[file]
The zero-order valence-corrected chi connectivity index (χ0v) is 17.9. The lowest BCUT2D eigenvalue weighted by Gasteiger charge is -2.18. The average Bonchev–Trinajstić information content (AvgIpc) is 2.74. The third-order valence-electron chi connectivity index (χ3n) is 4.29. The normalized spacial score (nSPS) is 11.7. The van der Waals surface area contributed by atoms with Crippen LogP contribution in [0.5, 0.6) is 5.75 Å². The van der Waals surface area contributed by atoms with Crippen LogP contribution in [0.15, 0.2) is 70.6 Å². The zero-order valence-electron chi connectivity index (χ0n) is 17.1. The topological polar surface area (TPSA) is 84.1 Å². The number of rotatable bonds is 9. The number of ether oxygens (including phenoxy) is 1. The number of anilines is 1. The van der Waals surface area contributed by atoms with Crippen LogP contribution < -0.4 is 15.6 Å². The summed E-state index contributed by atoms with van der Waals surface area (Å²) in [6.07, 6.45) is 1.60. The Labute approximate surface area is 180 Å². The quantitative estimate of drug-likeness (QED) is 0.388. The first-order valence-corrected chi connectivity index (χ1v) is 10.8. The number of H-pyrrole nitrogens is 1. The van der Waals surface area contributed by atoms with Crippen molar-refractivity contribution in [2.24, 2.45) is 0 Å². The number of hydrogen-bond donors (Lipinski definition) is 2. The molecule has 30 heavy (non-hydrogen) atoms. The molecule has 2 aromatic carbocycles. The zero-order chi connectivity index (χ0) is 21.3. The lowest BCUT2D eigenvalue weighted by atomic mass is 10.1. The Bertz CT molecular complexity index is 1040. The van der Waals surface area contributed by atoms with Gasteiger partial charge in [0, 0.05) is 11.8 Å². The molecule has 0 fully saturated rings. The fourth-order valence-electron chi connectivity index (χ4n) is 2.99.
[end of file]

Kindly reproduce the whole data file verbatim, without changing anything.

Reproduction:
The zero-order valence-corrected chi connectivity index (χ0v) is 17.9. The lowest BCUT2D eigenvalue weighted by Gasteiger charge is -2.18. The average Bonchev–Trinajstić information content (AvgIpc) is 2.74. The third-order valence-electron chi connectivity index (χ3n) is 4.29. The normalized spacial score (nSPS) is 11.7. The van der Waals surface area contributed by atoms with Crippen LogP contribution in [0.5, 0.6) is 5.75 Å². The van der Waals surface area contributed by atoms with Crippen LogP contribution in [0.15, 0.2) is 70.6 Å². The zero-order valence-electron chi connectivity index (χ0n) is 17.1. The topological polar surface area (TPSA) is 84.1 Å². The number of rotatable bonds is 9. The number of ether oxygens (including phenoxy) is 1. The number of anilines is 1. The van der Waals surface area contributed by atoms with Crippen LogP contribution < -0.4 is 15.6 Å². The summed E-state index contributed by atoms with van der Waals surface area (Å²) in [6.07, 6.45) is 1.60. The Labute approximate surface area is 180 Å². The quantitative estimate of drug-likeness (QED) is 0.388. The first-order valence-corrected chi connectivity index (χ1v) is 10.8. The number of H-pyrrole nitrogens is 1. The van der Waals surface area contributed by atoms with Crippen molar-refractivity contribution in [2.24, 2.45) is 0 Å². The number of hydrogen-bond donors (Lipinski definition) is 2. The molecule has 30 heavy (non-hydrogen) atoms. The molecule has 2 aromatic carbocycles. The zero-order chi connectivity index (χ0) is 21.3. The lowest BCUT2D eigenvalue weighted by atomic mass is 10.1. The Bertz CT molecular complexity index is 1040. The van der Waals surface area contributed by atoms with Gasteiger partial charge in [0, 0.05) is 11.8 Å². The molecule has 0 fully saturated rings. The fourth-order valence-electron chi connectivity index (χ4n) is 2.99.